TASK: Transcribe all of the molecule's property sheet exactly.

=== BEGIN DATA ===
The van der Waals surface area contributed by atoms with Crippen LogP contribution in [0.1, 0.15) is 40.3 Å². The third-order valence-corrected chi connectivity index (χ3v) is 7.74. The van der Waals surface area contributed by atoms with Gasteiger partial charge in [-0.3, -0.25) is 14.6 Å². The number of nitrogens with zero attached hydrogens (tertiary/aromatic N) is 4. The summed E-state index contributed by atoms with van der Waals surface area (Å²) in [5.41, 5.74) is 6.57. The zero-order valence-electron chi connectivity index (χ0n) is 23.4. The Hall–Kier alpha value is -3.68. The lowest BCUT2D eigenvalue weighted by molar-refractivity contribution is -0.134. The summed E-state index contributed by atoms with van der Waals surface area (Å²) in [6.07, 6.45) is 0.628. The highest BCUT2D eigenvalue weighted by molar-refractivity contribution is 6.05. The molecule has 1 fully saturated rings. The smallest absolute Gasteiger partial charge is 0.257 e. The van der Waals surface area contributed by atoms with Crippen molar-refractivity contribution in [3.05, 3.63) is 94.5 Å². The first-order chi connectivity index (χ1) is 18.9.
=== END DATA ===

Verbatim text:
The van der Waals surface area contributed by atoms with Crippen LogP contribution in [0.1, 0.15) is 40.3 Å². The third-order valence-corrected chi connectivity index (χ3v) is 7.74. The van der Waals surface area contributed by atoms with Gasteiger partial charge in [-0.3, -0.25) is 14.6 Å². The number of nitrogens with zero attached hydrogens (tertiary/aromatic N) is 4. The summed E-state index contributed by atoms with van der Waals surface area (Å²) in [5.41, 5.74) is 6.57. The zero-order valence-electron chi connectivity index (χ0n) is 23.4. The Hall–Kier alpha value is -3.68. The lowest BCUT2D eigenvalue weighted by molar-refractivity contribution is -0.134. The summed E-state index contributed by atoms with van der Waals surface area (Å²) in [6.07, 6.45) is 0.628. The highest BCUT2D eigenvalue weighted by molar-refractivity contribution is 6.05. The molecule has 1 fully saturated rings. The smallest absolute Gasteiger partial charge is 0.257 e. The van der Waals surface area contributed by atoms with Crippen molar-refractivity contribution in [3.05, 3.63) is 94.5 Å². The first-order chi connectivity index (χ1) is 18.9.